Special Programmes minister Esther Murugi has opposed integration of HIV treatment into the general healthcare operations. Murugi yesterday said HIV remains a major health problem in Kenya which should be treated separately. "We are in discussions whether HIV should be considered as other diseases. We are now having contradictory information where we are being told cancer is now the disaster," she said yesterday at a meeting organised by the Unaids to discuss Kenya's new strategic plan for HIV.
Health ministers Prof Anyang Nyong'o and Beth Mugo support integration of HIV into the normal health services. Currently, people with HIV are served separately through programmes managed by bodies like the National Aids and STIs Control Programme (Nascop). Health workers offering HIV services have better terms than their colleagues.
Special Programmes controls HIV programmes at the policy level through the National Aids Control Council. Murugi further said the current funding by the government was inadequate. "Government should consider higher budgeting for HIV/ Aids. We feel that we need better response now," she said.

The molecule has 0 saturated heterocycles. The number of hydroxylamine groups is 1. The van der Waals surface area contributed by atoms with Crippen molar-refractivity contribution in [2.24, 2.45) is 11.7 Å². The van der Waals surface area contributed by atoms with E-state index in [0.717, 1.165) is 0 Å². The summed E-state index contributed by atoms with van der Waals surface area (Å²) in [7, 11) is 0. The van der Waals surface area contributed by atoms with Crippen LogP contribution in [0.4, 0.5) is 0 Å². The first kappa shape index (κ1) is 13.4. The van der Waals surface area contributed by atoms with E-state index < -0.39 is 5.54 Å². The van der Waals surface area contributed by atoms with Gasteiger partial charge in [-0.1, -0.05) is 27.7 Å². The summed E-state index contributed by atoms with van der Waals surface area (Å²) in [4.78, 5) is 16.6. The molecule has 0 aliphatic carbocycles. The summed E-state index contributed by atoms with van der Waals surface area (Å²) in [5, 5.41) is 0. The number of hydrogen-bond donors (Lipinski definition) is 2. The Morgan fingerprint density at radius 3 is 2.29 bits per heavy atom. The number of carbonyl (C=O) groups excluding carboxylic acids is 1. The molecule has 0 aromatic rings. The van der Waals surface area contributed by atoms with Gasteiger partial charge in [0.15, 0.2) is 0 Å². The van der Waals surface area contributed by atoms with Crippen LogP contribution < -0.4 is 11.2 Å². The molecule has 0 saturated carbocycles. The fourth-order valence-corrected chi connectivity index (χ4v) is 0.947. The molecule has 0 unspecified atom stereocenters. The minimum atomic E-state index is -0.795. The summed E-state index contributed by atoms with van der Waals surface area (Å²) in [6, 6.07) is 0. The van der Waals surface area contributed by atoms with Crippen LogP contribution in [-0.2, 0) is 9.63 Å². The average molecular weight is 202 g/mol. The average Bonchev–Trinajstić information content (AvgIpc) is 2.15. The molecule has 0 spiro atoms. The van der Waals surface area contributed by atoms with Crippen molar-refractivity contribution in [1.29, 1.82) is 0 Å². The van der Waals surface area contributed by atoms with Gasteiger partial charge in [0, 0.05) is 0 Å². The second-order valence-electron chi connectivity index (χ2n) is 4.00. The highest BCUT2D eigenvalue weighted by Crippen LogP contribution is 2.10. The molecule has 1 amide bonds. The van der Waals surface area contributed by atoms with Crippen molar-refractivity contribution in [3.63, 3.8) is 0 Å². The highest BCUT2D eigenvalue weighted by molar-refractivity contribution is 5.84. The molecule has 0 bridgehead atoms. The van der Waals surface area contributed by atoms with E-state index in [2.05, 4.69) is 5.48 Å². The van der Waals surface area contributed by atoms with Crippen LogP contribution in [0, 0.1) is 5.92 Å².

Several studies have suggested that integrating HIV care into other health activities offers better use of resources and staff to provide both HIV and non-HIV services. The plans have caused jittery with some players feeling HIV is being sidelined in favour of cancer. Ministry of Special Programmes complains its plans to create a local HIV Trust Fund to counter dwindling donor resources is being frustrated by the health ministries.
The Sh10 billion funds was proposed by a task force created by ministries of Special Programmes, Public Health, Medical Services, Nascop, National Hospital Insurance Fund and University of Nairobi health economists. Head of NACC Prof Alloys Orago said efforts to control HIV must not relent. "At least 29 per cent of all deaths in Kenya are still HIV-related," he said yesterday. Prof Orago said the new five-year strategic plan will start next year.